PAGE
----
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The first movie score I remember completely listening through separate of the movie it was written for was John Williams’ score to Harry Potter and the Sorcerer’s Stone. Since then, my interest in film scores and, subsequently, my personal collection, have grown considerably, leading to my current collection of 116 complete instrumental film scores, plus several individual themes. Typically, a movie will have what is considered the “theme song,” with some of the most iconic being those for Star Wars, Superman, and Pirates of the Caribbean, among others. When considering those that everyone seems to recognize in comparison to others that may be less recognizable, I grew curious; what made some movie theme songs more recognizable than others? I decided to do some research on this, assuming that there had to be some sort of correlation between the most recognizable film themes and between the least recognizable film themes.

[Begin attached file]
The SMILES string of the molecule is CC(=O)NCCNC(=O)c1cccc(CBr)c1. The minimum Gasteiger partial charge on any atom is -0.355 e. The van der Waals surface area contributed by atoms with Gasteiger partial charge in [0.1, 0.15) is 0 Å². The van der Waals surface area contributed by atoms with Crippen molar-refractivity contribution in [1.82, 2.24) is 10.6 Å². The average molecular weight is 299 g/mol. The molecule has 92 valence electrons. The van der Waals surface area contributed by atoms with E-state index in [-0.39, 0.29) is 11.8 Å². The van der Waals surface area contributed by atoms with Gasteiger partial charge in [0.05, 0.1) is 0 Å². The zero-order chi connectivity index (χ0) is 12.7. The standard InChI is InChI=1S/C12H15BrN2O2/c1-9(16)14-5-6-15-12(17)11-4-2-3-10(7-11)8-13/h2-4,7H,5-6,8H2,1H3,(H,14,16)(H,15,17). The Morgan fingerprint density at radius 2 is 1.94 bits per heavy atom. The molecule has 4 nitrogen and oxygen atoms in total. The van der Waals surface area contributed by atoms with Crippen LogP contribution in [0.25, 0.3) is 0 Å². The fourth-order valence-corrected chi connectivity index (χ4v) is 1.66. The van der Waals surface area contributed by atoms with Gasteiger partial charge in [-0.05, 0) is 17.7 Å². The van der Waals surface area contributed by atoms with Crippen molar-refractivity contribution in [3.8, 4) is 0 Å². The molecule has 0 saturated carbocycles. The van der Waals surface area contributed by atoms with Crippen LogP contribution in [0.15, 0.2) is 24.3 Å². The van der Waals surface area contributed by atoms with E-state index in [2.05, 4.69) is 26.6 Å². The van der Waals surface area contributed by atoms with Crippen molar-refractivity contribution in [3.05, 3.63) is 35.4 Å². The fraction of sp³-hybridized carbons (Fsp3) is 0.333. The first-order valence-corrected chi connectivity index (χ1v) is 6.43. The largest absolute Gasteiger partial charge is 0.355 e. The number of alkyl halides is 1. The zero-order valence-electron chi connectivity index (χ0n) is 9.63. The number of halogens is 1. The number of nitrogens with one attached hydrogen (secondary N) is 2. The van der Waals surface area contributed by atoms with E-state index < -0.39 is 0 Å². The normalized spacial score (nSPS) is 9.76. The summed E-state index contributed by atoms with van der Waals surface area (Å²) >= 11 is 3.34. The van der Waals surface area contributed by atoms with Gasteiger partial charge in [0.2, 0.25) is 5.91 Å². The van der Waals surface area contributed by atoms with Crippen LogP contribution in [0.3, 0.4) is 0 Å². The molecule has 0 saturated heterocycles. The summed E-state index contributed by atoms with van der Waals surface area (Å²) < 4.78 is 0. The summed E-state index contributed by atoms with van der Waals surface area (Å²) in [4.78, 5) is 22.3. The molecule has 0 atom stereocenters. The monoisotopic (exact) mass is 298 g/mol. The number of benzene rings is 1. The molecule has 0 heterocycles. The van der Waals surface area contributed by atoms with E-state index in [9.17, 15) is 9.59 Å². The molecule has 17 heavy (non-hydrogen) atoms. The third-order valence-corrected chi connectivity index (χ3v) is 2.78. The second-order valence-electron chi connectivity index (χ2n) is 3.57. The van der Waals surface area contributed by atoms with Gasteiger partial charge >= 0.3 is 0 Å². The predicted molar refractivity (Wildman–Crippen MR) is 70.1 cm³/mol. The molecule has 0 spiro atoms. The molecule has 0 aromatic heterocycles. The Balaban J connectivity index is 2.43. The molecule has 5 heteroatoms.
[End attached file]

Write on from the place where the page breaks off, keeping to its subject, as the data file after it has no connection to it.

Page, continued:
I first went through my iTunes library and compiled a list of what I personally considered to be the most recognizable movie themes. I did not set a limit for myself, only knowing that I wanted diversity; I wanted to be sure to include originals and remakes (i.e. old Star Trek vs. new Star Trek, old Batman vs. new Batman, etc.), several themes by the same composers, and themes from movies that were made by the same production studio, which is why I used themes from four different Pixar movies. Selecting anything and everything that fit within these parameters while remaining what I considered to be “recognizable,” my list came out to forty-one individual “theme songs.” From there, I selected ten- to twenty-second-long clips of the main themes from each score and put them all into a playlist. I arranged the themes so that no two themes by the same composer were located right next to each other on the playlist, and likewise for originals/remakes or Pixar films. The playlist can be found in the following YouTube video:
Once this had been done, I had to decide what I was going to use to categorize and compare each theme to one another so I could see what it was that made each one recognizable or not, so I created the following survey: